Many women tired of getting a UTI after sexwonder if they should clean the inside of their vagina. The answer is no. It’s a bad, bad idea. Read on to find out why and what you can do to prevent UTIs.

Why You Should Not Clean

Vaginas are designed to keep themselves clean. No outside help needed! That’s why vaginas have natural secretions and discharge. However, you can wash your vulva (external sex organs). Use warm water, and if you want, mild soap that is unscented and colorless. If you clean your vulva, make sure the water and soap don’t get inside your vagina. You should also wash your anus to prevent bacteria from traveling to your vagina. Wash front to back. Vulva first, then anus.

If you wash your vagina (or use a feminine wash or spray), it could irritate both your vagina and vulva and increase your risk of infections. It is normal for your vagina to smell like a vagina. It is not supposed to smell like a meadow of freshly bloomed flowers. Of course, if the smell is abnormal,  unpleasant or excessive, let your doctor know.

Good bacteria live inside your vagina to protect it and to keep its pH balance stable. If this balance is upset or if too many types of bad bacteria invade, a UTI or other problem can occur. That’s why douches are not recommended. Not only do they wash out helpful bacteria, they increase the risk of UTIs and STIs.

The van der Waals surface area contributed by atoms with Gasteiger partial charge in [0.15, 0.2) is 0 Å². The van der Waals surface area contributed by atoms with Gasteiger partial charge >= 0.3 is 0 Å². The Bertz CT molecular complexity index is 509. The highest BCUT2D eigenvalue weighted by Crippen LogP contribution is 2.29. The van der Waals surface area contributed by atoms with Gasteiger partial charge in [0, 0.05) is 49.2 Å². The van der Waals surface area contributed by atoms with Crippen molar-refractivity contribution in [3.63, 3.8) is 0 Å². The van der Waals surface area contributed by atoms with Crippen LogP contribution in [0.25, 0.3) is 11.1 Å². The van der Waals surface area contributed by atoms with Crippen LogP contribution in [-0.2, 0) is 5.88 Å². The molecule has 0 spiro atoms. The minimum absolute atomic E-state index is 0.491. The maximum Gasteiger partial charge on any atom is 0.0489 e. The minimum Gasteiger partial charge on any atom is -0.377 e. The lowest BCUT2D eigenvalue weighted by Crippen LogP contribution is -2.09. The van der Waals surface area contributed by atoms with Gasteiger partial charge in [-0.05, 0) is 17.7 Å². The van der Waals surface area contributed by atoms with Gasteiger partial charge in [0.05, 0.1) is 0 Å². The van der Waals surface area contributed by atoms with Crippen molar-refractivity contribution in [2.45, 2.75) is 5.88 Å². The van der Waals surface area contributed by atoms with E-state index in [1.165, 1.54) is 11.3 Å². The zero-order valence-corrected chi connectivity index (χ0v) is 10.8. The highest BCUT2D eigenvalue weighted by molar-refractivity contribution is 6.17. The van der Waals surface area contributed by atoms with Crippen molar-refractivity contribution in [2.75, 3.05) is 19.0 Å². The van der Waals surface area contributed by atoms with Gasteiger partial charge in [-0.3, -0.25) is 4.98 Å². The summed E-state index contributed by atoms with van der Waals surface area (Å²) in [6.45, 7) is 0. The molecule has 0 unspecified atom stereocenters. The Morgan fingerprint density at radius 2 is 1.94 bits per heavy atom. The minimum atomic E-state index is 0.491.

So How Can I Deal with UTIs?

UTIs are downright frustrating. Even worse is when a UTI comes back after antibiotics. You thought you were clear, but nope, the UTI is back. Bacteria are sneaky. They often evade antibiotics by clinging to the walls of your bladder. They can emerge later and cause a new infection. This may be the case in your situation, or perhaps you are naturally prone to getting UTIs. It’s helpful to identify (if possible) what mainly causes your UTIs. For instance, perhaps you didn’t realize you should urinate after sex, or you douche often.

Explore natural UTI prevention options. For example, you can take a capsule daily to prevent frequent, recurring infections. There are even products aimed toward women who aren’t sure what is causing their UTIs. Don’t clean the inside of your vagina, but do consider taking these UTI prevention products.

In addition, experts recommend these steps: Urinate fully after sex to flush out newly introduced and potentially harmful bacteria, minimize your use of douches, wear cotton underwear to reduce moisture in your genital area, and eat healthfully to keep your pH balance in check. Also, change your underwear at least once a day and wipe front to back. Shower at least every two or three days. Baths aren’t great because the chemicals in products can irritate your vagina. Drink water regularly, and don’t hold your urine for too long.

Also, re-evaluate your birth control methods. For instance, spermicidal lube can mess with pH balances, and diaphragms may irritate the tissue of your vulva.


About the author

Layla FInn

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